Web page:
The tuna fleet of the country advances with good sea and good wind. Last year he managed to leave behind the low-income slump, taking advantage of the bad moment of low catches that the Asian producers experienced and a commercial agreement that allowed him to export aggressively to the European market.
According to the National Chamber of Fisheries (CNP), in 2017 exports of tuna in loin and canned tuna reached $ 1,092 million, 35% more than last year. Jimmy Anastacio, adviser and researcher of this union, explains that this increase was given by the facilities that, in the first year of validity, allowed the commercial agreement with the European Union, block of countries where Ecuadorian exports grew by 51.6% in values, at a time when, in addition, the Asian market, the main global supplier, registered a decrease in the capture of species and in their production.
This shortage, which mainly occurred in the first half of last year, explains Anastacio, contributed to the rise in prices and the generation of a differential in values that made Ecuador’s raw material cheaper and more attractive in the market.
The challenge of covering demand led Ecuador to close the year with 286,383 tons of tuna caught, a 3% increase that led it to continue to maintain its leadership in the region with a 47.12% participation. This, without counting the more than 200,000 tons that enter the country by maquila and processing for local consumption.
The result is positive if one takes into account the negative volume of fishing that was generally done in the Eastern Pacific Ocean, where the total catches fell from 636,557 to 607,819 tons. Of the captured by Ecuador, 190,882 tons corresponded to the skipjack species; 54,713 tons to yellowfin and 36,916 to bigeye.
Although Europe was an important market to consume this offer, USA did not lose prominence. Agustín Jiménez, president of Empesec, a company that supplies raw material to the North American Starkist, mentions that last year they gained 8% more in sales.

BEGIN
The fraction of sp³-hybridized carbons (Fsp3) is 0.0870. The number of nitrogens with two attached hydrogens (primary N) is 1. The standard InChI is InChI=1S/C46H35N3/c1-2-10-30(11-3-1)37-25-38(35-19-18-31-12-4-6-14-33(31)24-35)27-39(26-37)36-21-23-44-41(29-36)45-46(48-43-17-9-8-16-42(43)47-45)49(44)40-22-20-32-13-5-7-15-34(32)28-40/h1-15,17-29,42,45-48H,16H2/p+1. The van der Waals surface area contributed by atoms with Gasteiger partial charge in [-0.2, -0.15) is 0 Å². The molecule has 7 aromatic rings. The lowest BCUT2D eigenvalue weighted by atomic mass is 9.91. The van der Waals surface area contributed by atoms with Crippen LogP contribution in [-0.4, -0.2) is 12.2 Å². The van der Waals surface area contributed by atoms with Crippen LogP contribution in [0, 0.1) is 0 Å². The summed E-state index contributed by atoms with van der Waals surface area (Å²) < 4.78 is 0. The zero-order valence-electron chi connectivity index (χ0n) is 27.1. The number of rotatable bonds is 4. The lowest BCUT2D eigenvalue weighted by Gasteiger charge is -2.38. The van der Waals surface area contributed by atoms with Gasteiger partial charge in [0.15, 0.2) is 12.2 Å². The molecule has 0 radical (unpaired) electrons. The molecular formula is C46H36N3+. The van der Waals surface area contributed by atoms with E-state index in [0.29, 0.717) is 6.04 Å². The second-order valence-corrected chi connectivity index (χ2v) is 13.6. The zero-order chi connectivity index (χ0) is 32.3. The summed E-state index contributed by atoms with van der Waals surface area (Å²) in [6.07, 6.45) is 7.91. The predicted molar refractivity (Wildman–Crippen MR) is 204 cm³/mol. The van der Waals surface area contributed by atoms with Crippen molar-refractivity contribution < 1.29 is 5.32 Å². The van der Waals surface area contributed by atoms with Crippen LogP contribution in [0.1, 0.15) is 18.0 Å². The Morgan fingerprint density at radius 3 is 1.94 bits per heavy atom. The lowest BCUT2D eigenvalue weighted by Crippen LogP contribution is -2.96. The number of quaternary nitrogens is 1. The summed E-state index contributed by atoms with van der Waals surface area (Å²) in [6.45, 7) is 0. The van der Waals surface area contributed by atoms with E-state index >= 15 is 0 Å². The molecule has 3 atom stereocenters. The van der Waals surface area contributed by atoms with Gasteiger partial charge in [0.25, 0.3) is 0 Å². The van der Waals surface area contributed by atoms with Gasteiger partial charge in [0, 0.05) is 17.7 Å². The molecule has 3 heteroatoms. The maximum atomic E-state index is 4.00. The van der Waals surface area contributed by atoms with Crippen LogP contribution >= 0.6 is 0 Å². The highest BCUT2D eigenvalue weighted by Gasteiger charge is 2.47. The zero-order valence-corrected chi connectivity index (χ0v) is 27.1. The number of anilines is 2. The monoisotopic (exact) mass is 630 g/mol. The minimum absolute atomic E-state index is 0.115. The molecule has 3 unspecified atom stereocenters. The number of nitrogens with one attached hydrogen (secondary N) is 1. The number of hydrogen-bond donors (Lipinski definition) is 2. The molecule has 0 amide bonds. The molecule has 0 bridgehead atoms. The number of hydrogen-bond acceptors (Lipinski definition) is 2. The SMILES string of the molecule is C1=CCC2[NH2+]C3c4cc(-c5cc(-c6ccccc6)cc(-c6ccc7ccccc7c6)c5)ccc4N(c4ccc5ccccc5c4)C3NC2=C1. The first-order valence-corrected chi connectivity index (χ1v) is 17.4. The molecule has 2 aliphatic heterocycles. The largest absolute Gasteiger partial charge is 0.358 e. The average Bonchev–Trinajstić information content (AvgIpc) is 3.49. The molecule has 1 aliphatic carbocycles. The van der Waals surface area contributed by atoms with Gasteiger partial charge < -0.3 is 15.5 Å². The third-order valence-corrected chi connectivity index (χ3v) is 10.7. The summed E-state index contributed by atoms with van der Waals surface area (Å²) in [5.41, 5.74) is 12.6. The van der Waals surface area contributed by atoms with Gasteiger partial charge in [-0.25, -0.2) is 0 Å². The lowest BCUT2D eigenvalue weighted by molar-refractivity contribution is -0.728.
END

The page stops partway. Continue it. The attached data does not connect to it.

Out of respect for the agreement with Starkist, there is little volume that your company is sending to Europe; nevertheless, it does not stop analyzing with pleasure the buoyant market that opens for the tuna industry, with products such as the pouch. A presentation that is more expensive, but that may come to have greater demand from European consumers who generally have a good purchasing power.
The signed trade agreement, he says, is the instrument that Ecuadorian exporters have today to maintain a constant and profitable trade. “The same agreement that we have been crying out to sign with the United States.” Canned tuna (canned and pouch) are on the list of products that stopped having a tariff preference, after Ecuador renounced Atpdea.
The increase in sales to that market, says Jiménez, is occurring despite the fact that the Ecuadorian product must pay taxes of up to 35%, a factor that makes it less competitive.
Between August 2016 and October 2017, three new vessels with Panamanian, Japanese and Guatemalan flags joined the Ecuadorian tuna fleet: Connie Jean Two, Miramar and Vicente. The largest is the last, 107.5 meters in length and 16.62 in beam and 1,742 tons in hauling.
According to the records of the Inter-American Tropical Tuna Commission (CIAT), the Ecuadorian purse-seine fleet consists of 116 vessels, Mexico 51, United States 34, Venezuela 24, Panama, Peru and Colombia 14 each, Nicaragua 7, Spain 4 and El Salvador 3. (I)